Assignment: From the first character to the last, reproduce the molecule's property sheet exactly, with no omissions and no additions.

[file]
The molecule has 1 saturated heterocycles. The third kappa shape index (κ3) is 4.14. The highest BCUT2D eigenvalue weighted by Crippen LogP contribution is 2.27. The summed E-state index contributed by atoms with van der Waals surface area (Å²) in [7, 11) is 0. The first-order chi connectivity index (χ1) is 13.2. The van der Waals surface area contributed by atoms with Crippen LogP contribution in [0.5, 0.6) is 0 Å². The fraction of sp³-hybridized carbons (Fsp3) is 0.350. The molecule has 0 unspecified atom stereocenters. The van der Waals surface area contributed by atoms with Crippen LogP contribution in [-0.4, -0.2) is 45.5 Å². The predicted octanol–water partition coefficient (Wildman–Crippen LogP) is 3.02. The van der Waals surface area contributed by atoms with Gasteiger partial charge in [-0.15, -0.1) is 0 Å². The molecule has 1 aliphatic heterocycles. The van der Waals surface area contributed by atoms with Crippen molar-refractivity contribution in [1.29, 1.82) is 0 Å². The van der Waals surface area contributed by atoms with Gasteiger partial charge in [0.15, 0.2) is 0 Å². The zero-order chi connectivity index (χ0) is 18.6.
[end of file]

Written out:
The molecule has 1 saturated heterocycles. The third kappa shape index (κ3) is 4.14. The highest BCUT2D eigenvalue weighted by Crippen LogP contribution is 2.27. The summed E-state index contributed by atoms with van der Waals surface area (Å²) in [7, 11) is 0. The first-order chi connectivity index (χ1) is 13.2. The van der Waals surface area contributed by atoms with Crippen LogP contribution in [0.5, 0.6) is 0 Å². The fraction of sp³-hybridized carbons (Fsp3) is 0.350. The molecule has 0 unspecified atom stereocenters. The van der Waals surface area contributed by atoms with Crippen LogP contribution in [-0.4, -0.2) is 45.5 Å². The predicted octanol–water partition coefficient (Wildman–Crippen LogP) is 3.02. The van der Waals surface area contributed by atoms with Gasteiger partial charge in [-0.15, -0.1) is 0 Å². The molecule has 1 aliphatic heterocycles. The van der Waals surface area contributed by atoms with Crippen molar-refractivity contribution in [1.29, 1.82) is 0 Å². The van der Waals surface area contributed by atoms with Gasteiger partial charge in [0.15, 0.2) is 0 Å². The zero-order chi connectivity index (χ0) is 18.6.